Monday, April 2, 2012
For years I've contemplated freezer cooking and mass production of meals in the freezer. Heck I think it was three years ago I even purchased a freezer meal book, but I never did anything with it - still haven't in fact. However, Pinterest provided me with some pinspiration and I decided to give it a go using two different websites.
First I went to The Test Kitchen of Melissa Fallis and Ring Around the Rosies and between the two created my menu and my grocery list. The amount of time that I spent creating my grocery list I think took as much time as food prep did. Eventually I settled on a few different meals between the two sites.
Savory Chicken - Ring Around the Rosies
Sausage and Peppers - Ring Around the Rosies
Healthy Mama’s BBQ chicken, using sweet potatoes - Mama and Baby Love
Stephanie’s Goulash - The Test Kitchen
Vegetable Beef Soup - The Test Kitchen
I recommend copying down the recipes (a simple copy/paste into a Word doc will do) so that in case these websites ever disappear your favorite recipe won't. Plus printing it out - it makes a nice check list as you go along to ensure all ingredients are added. I did not provide the recipes here, because well that's not very nice if you only visit my page when it was someone else's work. Since I did no adaptations, no recipes will be found here this time. :)
With a full page, two column grocery list in hand I headed off to the grocery store with both kids. 90 minutes in the store and a FULL grocery cart (I don't think I've ever had one so full!) we checked out. Combine that with our regular grocery items it was a pricey bill - but considering I purchased: 8 chicken breasts, 6lbs of ground beef, 3lbs of stew meat and a whole host of fresh organic vegetables and organic canned products I really can't complain at the $302.23 bill.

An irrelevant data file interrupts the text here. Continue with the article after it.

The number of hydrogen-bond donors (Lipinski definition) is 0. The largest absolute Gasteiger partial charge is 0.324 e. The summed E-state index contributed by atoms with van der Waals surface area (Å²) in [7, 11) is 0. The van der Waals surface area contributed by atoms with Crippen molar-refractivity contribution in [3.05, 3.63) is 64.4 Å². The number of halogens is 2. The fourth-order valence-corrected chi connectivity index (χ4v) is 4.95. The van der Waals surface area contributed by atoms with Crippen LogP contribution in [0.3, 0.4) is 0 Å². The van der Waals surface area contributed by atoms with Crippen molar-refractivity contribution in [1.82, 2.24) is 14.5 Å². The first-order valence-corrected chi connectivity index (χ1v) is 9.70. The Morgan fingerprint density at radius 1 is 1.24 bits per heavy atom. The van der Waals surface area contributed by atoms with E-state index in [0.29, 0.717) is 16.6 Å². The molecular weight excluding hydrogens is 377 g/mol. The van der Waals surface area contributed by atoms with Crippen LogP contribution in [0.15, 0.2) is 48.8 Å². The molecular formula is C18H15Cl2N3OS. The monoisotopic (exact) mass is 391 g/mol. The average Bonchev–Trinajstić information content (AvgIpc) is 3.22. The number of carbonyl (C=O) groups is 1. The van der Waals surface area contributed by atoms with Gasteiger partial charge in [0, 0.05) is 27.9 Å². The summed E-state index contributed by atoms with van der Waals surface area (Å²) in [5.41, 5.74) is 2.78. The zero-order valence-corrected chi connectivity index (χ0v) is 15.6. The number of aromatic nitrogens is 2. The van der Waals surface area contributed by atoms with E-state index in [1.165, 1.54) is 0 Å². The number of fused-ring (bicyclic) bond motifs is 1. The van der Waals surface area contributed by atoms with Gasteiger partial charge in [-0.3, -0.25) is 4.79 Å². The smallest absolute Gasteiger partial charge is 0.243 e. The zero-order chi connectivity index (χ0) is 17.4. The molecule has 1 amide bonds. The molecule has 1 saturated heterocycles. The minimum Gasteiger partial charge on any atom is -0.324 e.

We got home and I started to label the gallon freezer bags. Which thank goodness I had enough - as I forgot to purchase more at the store (it was on the list and I still skipped it!) So don't forget to buy your gallon freezer bags! I wrote on the bags if there were ingredients that need to be added later, how long to cook and at what temperature so there was no need to track down the recipe when I was ready to use it later. Next up, I broke out some large paper and the crayons for the kids to entertain themselves while I got to work. They had a lot of fun and I stopped occasionally to trace them or help with something.
Next, I laid out my recipe lists and got to chopping. I looked at all the recipes and went through and did all the onions. So if a recipe called for 2 onions (split between two bags) I would chop one onion and put it in that bag, then the next and put it in the other. Then move to the next recipe that required onions and do the same thing. So there was no massive pile of nine onions chopped and then dispursed between bags, although it does create an amusing picture in my head. Next carrots, potatoes, and the rest of the veggies accordingly. The vegetable chopping honestly took the most time, but overall between stops and starts it took a little over an hour of actual work time for the veggies.